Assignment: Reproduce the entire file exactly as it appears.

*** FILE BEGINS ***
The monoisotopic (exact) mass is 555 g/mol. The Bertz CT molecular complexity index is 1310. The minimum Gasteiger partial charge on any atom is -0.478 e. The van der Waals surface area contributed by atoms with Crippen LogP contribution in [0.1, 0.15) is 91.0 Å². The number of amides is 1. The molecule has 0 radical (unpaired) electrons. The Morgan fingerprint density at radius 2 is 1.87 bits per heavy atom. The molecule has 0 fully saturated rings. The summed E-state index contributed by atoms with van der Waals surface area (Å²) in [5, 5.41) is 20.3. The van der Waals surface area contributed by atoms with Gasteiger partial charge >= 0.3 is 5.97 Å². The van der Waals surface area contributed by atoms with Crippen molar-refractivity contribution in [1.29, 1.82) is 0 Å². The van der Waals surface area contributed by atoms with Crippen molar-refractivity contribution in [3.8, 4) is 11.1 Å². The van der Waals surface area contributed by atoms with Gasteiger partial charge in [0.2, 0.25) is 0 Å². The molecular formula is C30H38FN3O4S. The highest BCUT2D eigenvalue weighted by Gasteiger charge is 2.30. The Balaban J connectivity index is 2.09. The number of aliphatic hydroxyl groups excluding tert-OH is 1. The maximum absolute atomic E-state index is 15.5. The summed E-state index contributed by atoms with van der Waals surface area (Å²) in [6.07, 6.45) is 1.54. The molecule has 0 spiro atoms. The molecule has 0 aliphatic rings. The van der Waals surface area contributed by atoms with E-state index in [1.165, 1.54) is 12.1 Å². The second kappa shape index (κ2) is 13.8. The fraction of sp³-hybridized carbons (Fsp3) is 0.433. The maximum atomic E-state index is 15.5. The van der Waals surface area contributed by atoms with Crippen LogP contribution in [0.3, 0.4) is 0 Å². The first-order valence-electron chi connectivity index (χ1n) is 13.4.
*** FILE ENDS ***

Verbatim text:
The monoisotopic (exact) mass is 555 g/mol. The Bertz CT molecular complexity index is 1310. The minimum Gasteiger partial charge on any atom is -0.478 e. The van der Waals surface area contributed by atoms with Crippen LogP contribution in [0.1, 0.15) is 91.0 Å². The number of amides is 1. The molecule has 0 radical (unpaired) electrons. The Morgan fingerprint density at radius 2 is 1.87 bits per heavy atom. The molecule has 0 fully saturated rings. The summed E-state index contributed by atoms with van der Waals surface area (Å²) in [5, 5.41) is 20.3. The van der Waals surface area contributed by atoms with Gasteiger partial charge >= 0.3 is 5.97 Å². The van der Waals surface area contributed by atoms with Crippen molar-refractivity contribution in [1.29, 1.82) is 0 Å². The van der Waals surface area contributed by atoms with Crippen molar-refractivity contribution in [3.8, 4) is 11.1 Å². The van der Waals surface area contributed by atoms with Gasteiger partial charge in [0.2, 0.25) is 0 Å². The molecular formula is C30H38FN3O4S. The highest BCUT2D eigenvalue weighted by Gasteiger charge is 2.30. The Balaban J connectivity index is 2.09. The number of aliphatic hydroxyl groups excluding tert-OH is 1. The maximum absolute atomic E-state index is 15.5. The summed E-state index contributed by atoms with van der Waals surface area (Å²) in [6.07, 6.45) is 1.54. The molecule has 0 spiro atoms. The molecule has 0 aliphatic rings. The van der Waals surface area contributed by atoms with E-state index in [1.165, 1.54) is 12.1 Å². The second kappa shape index (κ2) is 13.8. The fraction of sp³-hybridized carbons (Fsp3) is 0.433. The maximum atomic E-state index is 15.5. The van der Waals surface area contributed by atoms with Crippen LogP contribution in [0.3, 0.4) is 0 Å². The first-order valence-electron chi connectivity index (χ1n) is 13.4.